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EURIPIDES' HERAKLES AND THE PURSUIT OF IMMORTALITY

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image of Mnemosyne

The argument of this paper is that the child figures in Euripides' Herakles provide important clues to the fundamental 'meaning' of the play. A sustained configuration of motifs linking Herakles' children to the figure of Kerberos is discussed as a central structural feature, augmented by detailed use of specific vocabulary. By removing the dog from Hades, Herakles provided Hera with an excuse to cloak her attack in the language of legal procedure, invoking ideas of immortality and divine order. This connection of ideas is shown to have particular relevance to contemporary 5th-century concerns about the rise of individualism and the threats to the traditional oikos structure. The thematic structure of the play is also discussed in the context of other mythological stories which link the death of one's own children to attempts to secure power over the processes of life and death.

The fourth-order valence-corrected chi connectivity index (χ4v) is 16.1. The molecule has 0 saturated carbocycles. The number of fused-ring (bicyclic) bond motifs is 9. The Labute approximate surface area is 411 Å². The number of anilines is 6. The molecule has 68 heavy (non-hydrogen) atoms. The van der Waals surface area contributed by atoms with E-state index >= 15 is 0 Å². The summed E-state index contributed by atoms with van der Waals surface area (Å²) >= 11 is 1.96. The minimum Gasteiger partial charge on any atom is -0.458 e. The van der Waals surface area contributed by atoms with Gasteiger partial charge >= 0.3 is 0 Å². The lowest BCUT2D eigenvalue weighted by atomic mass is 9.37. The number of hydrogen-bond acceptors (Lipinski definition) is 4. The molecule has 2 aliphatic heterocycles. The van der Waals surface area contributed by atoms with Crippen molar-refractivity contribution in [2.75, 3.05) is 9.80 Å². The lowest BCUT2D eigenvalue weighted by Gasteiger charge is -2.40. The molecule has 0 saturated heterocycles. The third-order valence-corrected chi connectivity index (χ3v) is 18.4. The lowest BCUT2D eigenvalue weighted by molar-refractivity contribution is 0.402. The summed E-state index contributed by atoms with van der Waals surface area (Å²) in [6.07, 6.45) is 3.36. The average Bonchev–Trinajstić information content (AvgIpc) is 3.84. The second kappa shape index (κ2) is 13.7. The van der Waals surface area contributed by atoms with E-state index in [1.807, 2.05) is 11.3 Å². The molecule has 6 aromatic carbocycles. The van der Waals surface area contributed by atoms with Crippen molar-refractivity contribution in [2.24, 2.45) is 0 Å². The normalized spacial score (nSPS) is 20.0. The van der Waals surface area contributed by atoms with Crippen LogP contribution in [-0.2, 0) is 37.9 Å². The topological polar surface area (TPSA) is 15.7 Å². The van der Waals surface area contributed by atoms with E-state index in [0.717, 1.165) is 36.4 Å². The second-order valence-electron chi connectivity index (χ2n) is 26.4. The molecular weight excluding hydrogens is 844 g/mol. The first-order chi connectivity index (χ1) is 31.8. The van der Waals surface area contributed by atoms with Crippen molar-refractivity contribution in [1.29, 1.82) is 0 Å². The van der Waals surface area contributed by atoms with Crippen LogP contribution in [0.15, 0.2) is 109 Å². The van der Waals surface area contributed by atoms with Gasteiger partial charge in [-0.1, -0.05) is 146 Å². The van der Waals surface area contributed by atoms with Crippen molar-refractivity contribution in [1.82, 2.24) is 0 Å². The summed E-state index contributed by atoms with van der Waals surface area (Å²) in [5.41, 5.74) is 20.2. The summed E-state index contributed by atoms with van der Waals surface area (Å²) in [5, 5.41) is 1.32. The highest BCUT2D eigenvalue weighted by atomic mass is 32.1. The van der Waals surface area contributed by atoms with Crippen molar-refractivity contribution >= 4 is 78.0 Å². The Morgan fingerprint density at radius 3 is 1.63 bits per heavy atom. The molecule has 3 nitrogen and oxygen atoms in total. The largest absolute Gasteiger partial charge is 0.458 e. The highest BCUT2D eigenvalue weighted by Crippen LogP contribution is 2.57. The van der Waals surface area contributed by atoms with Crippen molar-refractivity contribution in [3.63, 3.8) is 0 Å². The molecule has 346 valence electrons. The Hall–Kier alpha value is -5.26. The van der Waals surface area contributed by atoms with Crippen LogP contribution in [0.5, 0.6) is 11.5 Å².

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/content/journals/10.1163/156852502320880168
2002-11-01
2015-08-02

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